A silvery green olive grove set in the red soil of a Palestinian village is a crime scene - testament to a practice so sensitive that it is spoken of only in whispers.
One night in late November, Rasha Abu Ara, a 32-year-old mother of five, was beaten to death and strung from a gnarled tree branch as a gruesome badge of “family honor” restored.
The woman’s alleged sin was adultery, and her killer was either her own brother or husband, security sources told Reuters. Both are behind bars while an investigation continues.
Her murder brought to 27 the number of women slain in similar circumstances in Palestinian-run areas this year, according to rights groups - more than twice last year’s victims.
The rise has led Palestinians to question hidebound laws they say are lax on killers, as well as a reluctance to name and shame in the media and society, which may contribute to a feeling of impunity among perpetrators.
“It feels like something that belongs to another time,” said one young man in Aqqaba who refused to give his name, the first hints of a beard on his chin. “But, it’s standard.”
A week after the crime, Aqqaba mayor Jamal Abu Ara, who is a member of the victim’s extended family, and his brothers, sat in their village home, smoking cigarettes and choosing their words carefully.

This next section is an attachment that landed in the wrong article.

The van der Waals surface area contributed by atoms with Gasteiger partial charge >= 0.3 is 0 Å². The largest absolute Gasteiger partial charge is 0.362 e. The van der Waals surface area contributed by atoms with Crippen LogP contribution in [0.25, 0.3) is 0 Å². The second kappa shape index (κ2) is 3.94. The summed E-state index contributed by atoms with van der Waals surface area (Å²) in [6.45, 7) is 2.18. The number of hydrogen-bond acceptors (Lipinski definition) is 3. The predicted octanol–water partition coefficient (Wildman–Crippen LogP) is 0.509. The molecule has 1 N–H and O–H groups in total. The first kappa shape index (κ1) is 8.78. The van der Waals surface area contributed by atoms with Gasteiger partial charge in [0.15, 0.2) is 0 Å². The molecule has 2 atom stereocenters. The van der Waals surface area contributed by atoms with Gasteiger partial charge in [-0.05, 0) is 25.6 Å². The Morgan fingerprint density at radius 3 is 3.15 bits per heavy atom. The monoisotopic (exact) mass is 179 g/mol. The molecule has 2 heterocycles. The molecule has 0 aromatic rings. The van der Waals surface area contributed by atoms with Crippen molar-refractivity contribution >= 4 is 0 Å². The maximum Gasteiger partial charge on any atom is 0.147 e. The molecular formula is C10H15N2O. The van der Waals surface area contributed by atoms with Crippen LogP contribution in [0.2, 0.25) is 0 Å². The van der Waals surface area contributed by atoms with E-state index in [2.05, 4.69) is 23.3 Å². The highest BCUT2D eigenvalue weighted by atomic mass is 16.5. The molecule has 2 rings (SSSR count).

“This act has no religion - it comes from closed, tribal thinking left over from an age of ignorance. People here are walking around in a haze; they want to know who did it and why. Of course, it’s the first time it’s happened here,” he said.
His brother added: “Islam requires you have four witnesses to prove the act of adultery.
“It’s not right what happened. Especially since if it were a man, some would just say ‘boys will be boys’,” he said.
A representative of the slain woman’s family declined to speak to Reuters.
“Honor killing” is a social menace that occurs throughout the Middle East, though precise figures are often elusive.
In neighboring Jordan, for example, a Cambridge University survey of attitudes among young people published in June found that a third of respondents agreed with the practice.
The researchers attributed the result to low levels of education and “patriarchal and traditional world views, emphasis placed on female virtue and a more general belief that violence against others is morally justified.”
The study estimated an average of 15 to 20 such killings occur every year in Jordan, with a population of around 6.3 million, compared to around 4 million in Palestinian lands.
نستخدم ملفات الكوكيز لنسهل عليك استخدام مواقعنا الإلكترونية ونكيف المحتوى والإعلانات وفقا لمتطلباتك واحتياجاتك الخاصة، لتوفير ميزات وسائل التواصل الاجتماعية ولتحليل حركة المرور لدينا...اعرف أكثر